This week’s series on error handling has been an eye opener for many of us. We’ve laughed. We’ve cried. We’ve screamed in horror. We’ve read the documentation.
I don’t blame you. This is a really confusing topic, and for many of us, it’s the first time we’ve actually looked at the mechanics of how transactions, TRY/CATCH, and error handling work. I know it’s the first time because a while back, I asked you how often your newly written code checks for errors. Most of the time, we’re not doing it at all.
That was enlightening (and a bummer) for sure, but I followed it up with another poll. When we DO check for errors, where are we doing it – in a TRY/CATCH block, in some other form of T-SQL, or in the app code?
When you write new T-SQL queries today, where is the error handling done?
— Brent Ozar (@BrentO) December 24, 2021
When you think about the results, remember that this is nowhere near a valid survey – it’s just a quick question to open a discussion. This poll is actually why I wrote the blog post series – I had a pretty good hunch people didn’t understand how TRY/CATCH really works, and given that most of you aren’t using it, I figured I should talk about how complex it is.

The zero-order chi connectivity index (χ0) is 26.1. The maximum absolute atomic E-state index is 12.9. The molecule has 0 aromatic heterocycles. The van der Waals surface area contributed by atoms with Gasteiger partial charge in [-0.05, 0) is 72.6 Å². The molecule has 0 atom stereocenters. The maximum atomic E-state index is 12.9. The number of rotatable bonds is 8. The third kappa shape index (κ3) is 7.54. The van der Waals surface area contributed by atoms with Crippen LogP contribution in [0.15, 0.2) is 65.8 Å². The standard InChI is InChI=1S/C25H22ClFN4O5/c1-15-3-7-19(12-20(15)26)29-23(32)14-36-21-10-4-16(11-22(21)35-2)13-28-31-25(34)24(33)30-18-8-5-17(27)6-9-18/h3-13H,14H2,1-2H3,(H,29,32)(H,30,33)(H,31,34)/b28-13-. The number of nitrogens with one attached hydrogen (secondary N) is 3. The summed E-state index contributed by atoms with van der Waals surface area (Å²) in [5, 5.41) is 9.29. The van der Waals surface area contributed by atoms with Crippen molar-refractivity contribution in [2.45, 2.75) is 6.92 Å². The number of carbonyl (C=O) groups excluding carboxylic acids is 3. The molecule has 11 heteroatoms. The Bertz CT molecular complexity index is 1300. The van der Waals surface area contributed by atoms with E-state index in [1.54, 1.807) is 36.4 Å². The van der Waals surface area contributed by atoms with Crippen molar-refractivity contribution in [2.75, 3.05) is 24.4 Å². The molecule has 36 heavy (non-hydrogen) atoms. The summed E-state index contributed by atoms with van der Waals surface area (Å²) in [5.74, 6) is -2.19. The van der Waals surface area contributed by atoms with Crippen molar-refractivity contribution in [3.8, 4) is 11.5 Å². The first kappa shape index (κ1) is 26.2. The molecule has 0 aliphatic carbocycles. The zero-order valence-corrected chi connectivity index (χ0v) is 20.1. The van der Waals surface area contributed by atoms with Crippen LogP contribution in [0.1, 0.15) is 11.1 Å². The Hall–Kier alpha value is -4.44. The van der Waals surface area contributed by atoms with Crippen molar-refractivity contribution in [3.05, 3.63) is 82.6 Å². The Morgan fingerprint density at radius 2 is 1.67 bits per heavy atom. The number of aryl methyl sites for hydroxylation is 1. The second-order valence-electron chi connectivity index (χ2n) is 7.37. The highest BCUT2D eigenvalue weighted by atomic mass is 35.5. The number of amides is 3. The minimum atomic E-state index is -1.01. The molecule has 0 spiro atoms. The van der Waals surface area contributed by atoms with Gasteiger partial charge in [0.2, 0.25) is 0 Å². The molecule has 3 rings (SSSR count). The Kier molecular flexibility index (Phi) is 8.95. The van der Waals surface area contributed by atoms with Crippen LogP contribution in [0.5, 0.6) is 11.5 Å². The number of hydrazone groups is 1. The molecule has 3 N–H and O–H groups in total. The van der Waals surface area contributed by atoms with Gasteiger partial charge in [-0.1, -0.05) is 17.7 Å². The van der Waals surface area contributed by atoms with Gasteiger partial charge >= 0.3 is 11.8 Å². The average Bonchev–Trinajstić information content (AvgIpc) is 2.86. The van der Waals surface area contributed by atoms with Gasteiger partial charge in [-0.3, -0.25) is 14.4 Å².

The responders aren’t a wide sample. Most of my audience consists of database people, not pure application developers. Also keep in mind that if you’re writing C# code that accesses the database via Entity Framework or some other ORM, you’re not writing T-SQL queries either. In that case, error handling would obviously be in the app code, not TRY/CATCH or other forms of T-SQL.
I had to have the “I don’t check for errors” answer given how widespread the no-checking answers were on the prior poll. It helps remind the rest of my audience what kind of real-world code is out there, and it gives the YOLO crowd a way to answer without pestering me for replies.
Twitter polls only let you pick one answer, not mark-all-that-applies, and many folks responded with replies saying that they sometimes check in different places (or multiple places) depending on the kind of queries they’re writing. That’s great! And given what we saw with the complexity today, you can see why it’s helpful to try to catch errors in more than just one place.
As an industry, I think we’ve got some work to do around improving our handling of errors, transactions, and database failovers. I’m not saying every query needs to automatically retry deadlocks, handle database failovers, and survive out-of-drive-space issues, but there are a few easy things we can do to make our apps more graceful and fault-tolerant.